The tension between the national interests of Member States and the Union’s agenda can be demonstrated through adoption of particular EU legislation, for example, the construction of the transatlantic agreement to Passenger Names Records.[6] Passenger Name Records permit countries to share information regarding passenger data with the European Commission. Despite its recent ratification in 2012 by the Council,[7] there has been continuous disagreement by particular Member States regarding its implementation. A number of MEPs have asserted that it violated civil rights, data protection and is not in coherence with EU legislation regarding the protection of civil liberties.[8] Therefore, following the EU-US Passenger Name Records agreement, many were not willing to concede on similar agreements such as the EU’s own internal version of the Passenger Name Records. This was evident with its rejection by the Civil Liberties Committee in April 2013 with 30 votes to 25 and consequent current proposals.[9] It is clear that the EU projects two contradictory stances when reacting to this threat. On the one hand, the EU strives to be an international actor who leads through liberal norms with the promotion of human rights and the protection of the right to privacy. However, on the other, it tries to push through agreements that enable the sharing of its citizen’s private details. This level of internal conflict between the Member States and the Union [institutions] demonstrates why the EU’s response to terrorism has been somewhat of a delayed and fragmented approach. In order for there to be a unified stance to combating the threat, Member States need to be willing to pursue a communitarian path, and if not, perhaps an EU-wide counter-terrorism goal is something that is a little too far fetched for the Union to achieve. Because of the reluctance by Member States to relinquish their sovereignty to the Union’s supranational institutions, a more effective response could possibly be achieved through individual Member States’ own policies with the use of bilateral agreements on information sharing for example, if they so desire.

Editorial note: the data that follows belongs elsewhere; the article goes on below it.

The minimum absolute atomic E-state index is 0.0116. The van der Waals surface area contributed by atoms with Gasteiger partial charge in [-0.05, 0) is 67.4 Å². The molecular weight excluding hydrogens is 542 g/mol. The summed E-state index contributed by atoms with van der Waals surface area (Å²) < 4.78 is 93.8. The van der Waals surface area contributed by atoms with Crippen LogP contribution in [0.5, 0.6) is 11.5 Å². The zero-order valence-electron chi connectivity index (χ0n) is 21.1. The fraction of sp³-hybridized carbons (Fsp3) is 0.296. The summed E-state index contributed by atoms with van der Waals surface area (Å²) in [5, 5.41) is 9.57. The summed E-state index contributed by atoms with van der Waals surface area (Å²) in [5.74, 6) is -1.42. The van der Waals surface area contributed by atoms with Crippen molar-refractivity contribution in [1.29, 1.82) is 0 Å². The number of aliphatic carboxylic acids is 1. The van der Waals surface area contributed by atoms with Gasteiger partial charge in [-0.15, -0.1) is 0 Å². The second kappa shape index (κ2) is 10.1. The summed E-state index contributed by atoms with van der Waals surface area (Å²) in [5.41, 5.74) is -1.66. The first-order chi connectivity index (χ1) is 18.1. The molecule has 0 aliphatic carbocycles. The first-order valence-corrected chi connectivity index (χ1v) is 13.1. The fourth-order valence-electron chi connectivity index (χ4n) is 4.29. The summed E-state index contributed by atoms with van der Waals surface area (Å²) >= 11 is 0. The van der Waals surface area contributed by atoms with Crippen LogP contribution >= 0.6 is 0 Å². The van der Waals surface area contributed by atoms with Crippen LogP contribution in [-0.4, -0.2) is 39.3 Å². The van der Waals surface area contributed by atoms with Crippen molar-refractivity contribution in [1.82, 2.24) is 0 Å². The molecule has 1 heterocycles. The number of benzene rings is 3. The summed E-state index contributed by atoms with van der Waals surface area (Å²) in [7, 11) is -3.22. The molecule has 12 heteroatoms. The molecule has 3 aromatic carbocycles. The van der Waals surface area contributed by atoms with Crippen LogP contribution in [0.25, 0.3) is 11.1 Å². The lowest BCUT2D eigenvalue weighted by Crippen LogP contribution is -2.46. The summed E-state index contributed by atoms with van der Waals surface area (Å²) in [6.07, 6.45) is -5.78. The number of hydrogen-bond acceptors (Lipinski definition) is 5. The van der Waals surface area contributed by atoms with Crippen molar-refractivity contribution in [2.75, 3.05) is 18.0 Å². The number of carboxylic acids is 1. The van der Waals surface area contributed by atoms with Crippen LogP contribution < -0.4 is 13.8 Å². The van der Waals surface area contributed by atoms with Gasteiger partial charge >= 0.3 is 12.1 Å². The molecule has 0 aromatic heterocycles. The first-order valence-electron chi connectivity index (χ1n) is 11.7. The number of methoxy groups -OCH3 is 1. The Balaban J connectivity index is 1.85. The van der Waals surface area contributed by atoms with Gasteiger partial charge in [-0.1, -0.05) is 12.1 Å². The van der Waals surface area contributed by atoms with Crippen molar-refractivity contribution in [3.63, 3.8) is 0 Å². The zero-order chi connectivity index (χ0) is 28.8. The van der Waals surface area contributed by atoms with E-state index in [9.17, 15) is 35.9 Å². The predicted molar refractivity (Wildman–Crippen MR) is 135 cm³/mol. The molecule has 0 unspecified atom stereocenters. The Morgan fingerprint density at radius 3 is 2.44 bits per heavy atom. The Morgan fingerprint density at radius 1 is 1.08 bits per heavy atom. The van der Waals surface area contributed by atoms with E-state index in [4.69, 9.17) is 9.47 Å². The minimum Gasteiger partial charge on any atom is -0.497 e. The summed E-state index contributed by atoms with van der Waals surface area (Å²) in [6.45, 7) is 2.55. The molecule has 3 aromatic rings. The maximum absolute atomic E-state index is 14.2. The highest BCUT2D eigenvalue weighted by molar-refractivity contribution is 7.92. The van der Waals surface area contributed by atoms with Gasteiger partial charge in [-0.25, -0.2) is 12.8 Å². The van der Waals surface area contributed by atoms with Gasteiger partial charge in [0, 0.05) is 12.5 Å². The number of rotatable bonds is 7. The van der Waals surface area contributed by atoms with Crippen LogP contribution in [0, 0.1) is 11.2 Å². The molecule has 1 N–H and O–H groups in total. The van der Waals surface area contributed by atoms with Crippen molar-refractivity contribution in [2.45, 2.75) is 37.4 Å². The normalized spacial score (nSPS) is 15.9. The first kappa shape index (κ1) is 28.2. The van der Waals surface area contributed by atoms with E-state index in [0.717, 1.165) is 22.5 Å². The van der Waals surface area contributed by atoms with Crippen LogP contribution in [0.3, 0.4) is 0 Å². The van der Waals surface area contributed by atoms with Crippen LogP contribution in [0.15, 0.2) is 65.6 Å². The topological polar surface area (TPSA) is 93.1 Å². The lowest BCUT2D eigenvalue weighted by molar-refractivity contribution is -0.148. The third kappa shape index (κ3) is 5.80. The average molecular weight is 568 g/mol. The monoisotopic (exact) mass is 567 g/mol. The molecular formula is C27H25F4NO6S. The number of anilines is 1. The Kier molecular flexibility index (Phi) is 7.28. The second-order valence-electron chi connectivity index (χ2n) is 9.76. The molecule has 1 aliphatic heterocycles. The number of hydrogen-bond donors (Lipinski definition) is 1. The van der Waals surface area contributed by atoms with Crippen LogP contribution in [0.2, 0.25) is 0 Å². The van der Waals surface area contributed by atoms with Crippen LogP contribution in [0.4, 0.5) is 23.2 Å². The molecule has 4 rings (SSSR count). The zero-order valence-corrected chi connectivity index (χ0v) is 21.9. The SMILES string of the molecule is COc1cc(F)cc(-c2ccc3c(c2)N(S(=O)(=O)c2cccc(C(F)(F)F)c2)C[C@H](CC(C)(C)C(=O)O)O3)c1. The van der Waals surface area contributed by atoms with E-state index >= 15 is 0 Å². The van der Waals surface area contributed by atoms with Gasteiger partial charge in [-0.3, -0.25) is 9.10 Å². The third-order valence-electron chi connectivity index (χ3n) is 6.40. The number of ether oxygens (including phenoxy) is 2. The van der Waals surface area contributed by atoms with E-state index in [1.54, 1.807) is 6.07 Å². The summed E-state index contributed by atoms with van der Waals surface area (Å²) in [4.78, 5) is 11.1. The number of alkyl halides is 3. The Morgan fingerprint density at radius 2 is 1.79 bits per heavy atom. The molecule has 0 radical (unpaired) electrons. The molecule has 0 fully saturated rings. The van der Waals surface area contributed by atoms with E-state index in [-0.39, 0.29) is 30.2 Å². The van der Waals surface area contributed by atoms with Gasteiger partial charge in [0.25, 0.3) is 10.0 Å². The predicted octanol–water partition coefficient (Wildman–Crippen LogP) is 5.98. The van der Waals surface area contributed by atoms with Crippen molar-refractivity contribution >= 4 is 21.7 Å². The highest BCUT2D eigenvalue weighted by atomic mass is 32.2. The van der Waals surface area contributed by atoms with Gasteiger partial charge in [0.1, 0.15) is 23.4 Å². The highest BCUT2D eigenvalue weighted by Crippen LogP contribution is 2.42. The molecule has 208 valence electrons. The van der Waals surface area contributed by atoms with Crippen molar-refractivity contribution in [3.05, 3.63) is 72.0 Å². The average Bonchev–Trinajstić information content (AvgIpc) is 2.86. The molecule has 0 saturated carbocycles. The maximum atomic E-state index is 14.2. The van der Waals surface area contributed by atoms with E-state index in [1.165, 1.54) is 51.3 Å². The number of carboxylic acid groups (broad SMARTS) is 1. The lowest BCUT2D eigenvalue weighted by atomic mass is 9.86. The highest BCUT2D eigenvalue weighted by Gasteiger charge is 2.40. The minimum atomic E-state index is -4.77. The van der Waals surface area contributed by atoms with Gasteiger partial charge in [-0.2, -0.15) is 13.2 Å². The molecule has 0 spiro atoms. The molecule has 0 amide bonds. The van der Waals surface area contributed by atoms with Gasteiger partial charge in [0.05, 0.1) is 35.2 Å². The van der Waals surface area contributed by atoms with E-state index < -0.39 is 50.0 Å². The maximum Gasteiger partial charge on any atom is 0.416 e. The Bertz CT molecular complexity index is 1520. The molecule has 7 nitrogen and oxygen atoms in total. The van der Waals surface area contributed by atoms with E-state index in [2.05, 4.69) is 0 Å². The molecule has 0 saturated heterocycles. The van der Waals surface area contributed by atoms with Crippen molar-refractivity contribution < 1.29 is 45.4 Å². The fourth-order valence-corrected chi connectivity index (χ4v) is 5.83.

All Member States recognise that just as terrorism threats are transnational, so must be their responses.[10] However, deeper European integration regarding terrorism is hampered by Member States being less inclined to delegate power at the EU institutional level because of their desire to retain their national sovereignty. Even though there is a clear policy in place, their employment and enforcement is restricted resulting in an ineffective Union. As the head of the EU counterterrorism coordinator asserted: “The fight against terrorism is and will remain the responsibility of national authorities… under the control of national governments… The EU’s role is to support these national authorities, not to replace them.”[11] Overall, while the notion of a supranational response to terrorism is idealistic, in reality, the current counter-terrorism integrated approach is limited. In order for a real unified stance to be seen, the EU’s role should be to simply facilitate and coordinate national efforts not to override them.

[1] Council of the European Union, 30th November 2005: The European Union Counter-Terrorism Strategy,

[2] Council of the European Union, 30 November 2005: The European Union Counter-Terrorism Strategy,

[3] O. Bures, “Europol’s Fledgling Counterterrorism Role,” (2008) 20(4) Terrorism and Political Violence 505.

[4] Ibid. 506.

[5] L. Tomkin. After Paris Terror Attacks EU Intelligence Must Improve, Security Experts Say. November 2015:

[6] EU Passenger Name Records (PNR) proposal: an overview, accessed 15 January 2016.

[7] Council adopts new EU –US agreement on Passenger Name Records (PNR) accessed 7 February 2016.

[8] MEPs battle it out over controversial agreement to transfer air passenger data to the US, accessed 7 February 2016.

[9] MEPs debate plans to use EU Passenger Name Record data to fight terrorism, accessed 15 January 2016.

[10] C. Hill and M. Smith, International Relations and the European Union, (Oxford: Oxford University Press, 2011) 227.

[11] G. Edwards and C. Meyer, “Introduction: Charting a Contested Transformation”, Journal of Common Market Studies 46 Issue 1 (2008): 9.